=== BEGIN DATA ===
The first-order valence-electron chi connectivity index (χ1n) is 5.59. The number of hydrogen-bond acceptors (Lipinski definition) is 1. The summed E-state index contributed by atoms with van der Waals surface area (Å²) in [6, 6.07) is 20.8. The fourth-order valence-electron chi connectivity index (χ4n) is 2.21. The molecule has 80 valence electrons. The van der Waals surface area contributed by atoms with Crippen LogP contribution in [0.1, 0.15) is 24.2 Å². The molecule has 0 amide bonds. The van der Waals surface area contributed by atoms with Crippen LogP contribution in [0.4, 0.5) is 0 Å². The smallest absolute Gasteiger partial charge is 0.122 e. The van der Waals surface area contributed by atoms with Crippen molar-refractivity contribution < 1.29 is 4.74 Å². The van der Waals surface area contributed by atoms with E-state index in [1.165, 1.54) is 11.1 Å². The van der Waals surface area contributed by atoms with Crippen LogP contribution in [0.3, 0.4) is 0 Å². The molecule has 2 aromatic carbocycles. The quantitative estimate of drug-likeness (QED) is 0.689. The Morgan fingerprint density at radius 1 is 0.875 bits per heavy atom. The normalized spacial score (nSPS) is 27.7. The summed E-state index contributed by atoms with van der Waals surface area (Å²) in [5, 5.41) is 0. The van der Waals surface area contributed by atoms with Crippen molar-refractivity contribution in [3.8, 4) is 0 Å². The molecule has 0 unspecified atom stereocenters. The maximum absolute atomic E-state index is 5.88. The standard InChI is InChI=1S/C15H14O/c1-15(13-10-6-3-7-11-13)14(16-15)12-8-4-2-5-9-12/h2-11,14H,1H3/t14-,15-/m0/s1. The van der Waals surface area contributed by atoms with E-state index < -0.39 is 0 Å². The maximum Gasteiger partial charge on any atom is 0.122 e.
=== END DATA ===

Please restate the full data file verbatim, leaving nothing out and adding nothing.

The first-order valence-electron chi connectivity index (χ1n) is 5.59. The number of hydrogen-bond acceptors (Lipinski definition) is 1. The summed E-state index contributed by atoms with van der Waals surface area (Å²) in [6, 6.07) is 20.8. The fourth-order valence-electron chi connectivity index (χ4n) is 2.21. The molecule has 80 valence electrons. The van der Waals surface area contributed by atoms with Crippen LogP contribution in [0.1, 0.15) is 24.2 Å². The molecule has 0 amide bonds. The van der Waals surface area contributed by atoms with Crippen LogP contribution in [0.4, 0.5) is 0 Å². The smallest absolute Gasteiger partial charge is 0.122 e. The van der Waals surface area contributed by atoms with Crippen molar-refractivity contribution < 1.29 is 4.74 Å². The van der Waals surface area contributed by atoms with E-state index in [1.165, 1.54) is 11.1 Å². The van der Waals surface area contributed by atoms with Crippen LogP contribution in [0.3, 0.4) is 0 Å². The molecule has 2 aromatic carbocycles. The quantitative estimate of drug-likeness (QED) is 0.689. The Morgan fingerprint density at radius 1 is 0.875 bits per heavy atom. The normalized spacial score (nSPS) is 27.7. The summed E-state index contributed by atoms with van der Waals surface area (Å²) in [5, 5.41) is 0. The van der Waals surface area contributed by atoms with Crippen molar-refractivity contribution in [3.8, 4) is 0 Å². The molecule has 0 unspecified atom stereocenters. The maximum absolute atomic E-state index is 5.88. The standard InChI is InChI=1S/C15H14O/c1-15(13-10-6-3-7-11-13)14(16-15)12-8-4-2-5-9-12/h2-11,14H,1H3/t14-,15-/m0/s1. The van der Waals surface area contributed by atoms with E-state index < -0.39 is 0 Å². The maximum Gasteiger partial charge on any atom is 0.122 e.